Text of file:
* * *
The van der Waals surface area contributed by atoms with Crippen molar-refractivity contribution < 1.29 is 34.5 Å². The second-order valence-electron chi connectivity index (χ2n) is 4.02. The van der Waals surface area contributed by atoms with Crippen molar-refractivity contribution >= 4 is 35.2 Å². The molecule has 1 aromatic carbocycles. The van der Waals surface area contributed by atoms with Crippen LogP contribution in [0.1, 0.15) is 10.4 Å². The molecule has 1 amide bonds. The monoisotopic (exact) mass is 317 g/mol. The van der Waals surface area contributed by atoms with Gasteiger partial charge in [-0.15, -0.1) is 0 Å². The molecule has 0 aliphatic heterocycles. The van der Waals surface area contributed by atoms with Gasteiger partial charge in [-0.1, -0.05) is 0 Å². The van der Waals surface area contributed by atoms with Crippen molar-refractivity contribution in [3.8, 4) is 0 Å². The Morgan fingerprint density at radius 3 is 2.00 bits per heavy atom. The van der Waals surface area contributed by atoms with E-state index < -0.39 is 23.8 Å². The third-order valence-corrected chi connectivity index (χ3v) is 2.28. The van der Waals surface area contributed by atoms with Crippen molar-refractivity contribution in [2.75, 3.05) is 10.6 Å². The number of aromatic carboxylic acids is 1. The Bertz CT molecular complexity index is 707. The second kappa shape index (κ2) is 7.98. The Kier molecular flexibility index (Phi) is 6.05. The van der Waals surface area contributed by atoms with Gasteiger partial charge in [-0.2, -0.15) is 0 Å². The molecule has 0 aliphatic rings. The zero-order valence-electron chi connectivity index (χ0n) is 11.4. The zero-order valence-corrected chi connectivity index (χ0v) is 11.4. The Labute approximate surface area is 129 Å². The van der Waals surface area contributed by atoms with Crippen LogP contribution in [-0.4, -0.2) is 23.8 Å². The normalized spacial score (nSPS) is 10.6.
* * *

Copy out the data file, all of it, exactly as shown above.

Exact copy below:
The van der Waals surface area contributed by atoms with Crippen molar-refractivity contribution < 1.29 is 34.5 Å². The second-order valence-electron chi connectivity index (χ2n) is 4.02. The van der Waals surface area contributed by atoms with Crippen molar-refractivity contribution >= 4 is 35.2 Å². The molecule has 1 aromatic carbocycles. The van der Waals surface area contributed by atoms with Crippen LogP contribution in [0.1, 0.15) is 10.4 Å². The molecule has 1 amide bonds. The monoisotopic (exact) mass is 317 g/mol. The van der Waals surface area contributed by atoms with Gasteiger partial charge in [-0.15, -0.1) is 0 Å². The molecule has 0 aliphatic heterocycles. The van der Waals surface area contributed by atoms with Gasteiger partial charge in [-0.1, -0.05) is 0 Å². The van der Waals surface area contributed by atoms with Crippen molar-refractivity contribution in [3.8, 4) is 0 Å². The Morgan fingerprint density at radius 3 is 2.00 bits per heavy atom. The van der Waals surface area contributed by atoms with E-state index < -0.39 is 23.8 Å². The third-order valence-corrected chi connectivity index (χ3v) is 2.28. The van der Waals surface area contributed by atoms with Crippen molar-refractivity contribution in [2.75, 3.05) is 10.6 Å². The number of aromatic carboxylic acids is 1. The Bertz CT molecular complexity index is 707. The second kappa shape index (κ2) is 7.98. The Kier molecular flexibility index (Phi) is 6.05. The van der Waals surface area contributed by atoms with Gasteiger partial charge in [-0.2, -0.15) is 0 Å². The molecule has 0 aliphatic rings. The zero-order valence-electron chi connectivity index (χ0n) is 11.4. The zero-order valence-corrected chi connectivity index (χ0v) is 11.4. The Labute approximate surface area is 129 Å². The van der Waals surface area contributed by atoms with Crippen LogP contribution in [-0.4, -0.2) is 23.8 Å². The normalized spacial score (nSPS) is 10.6.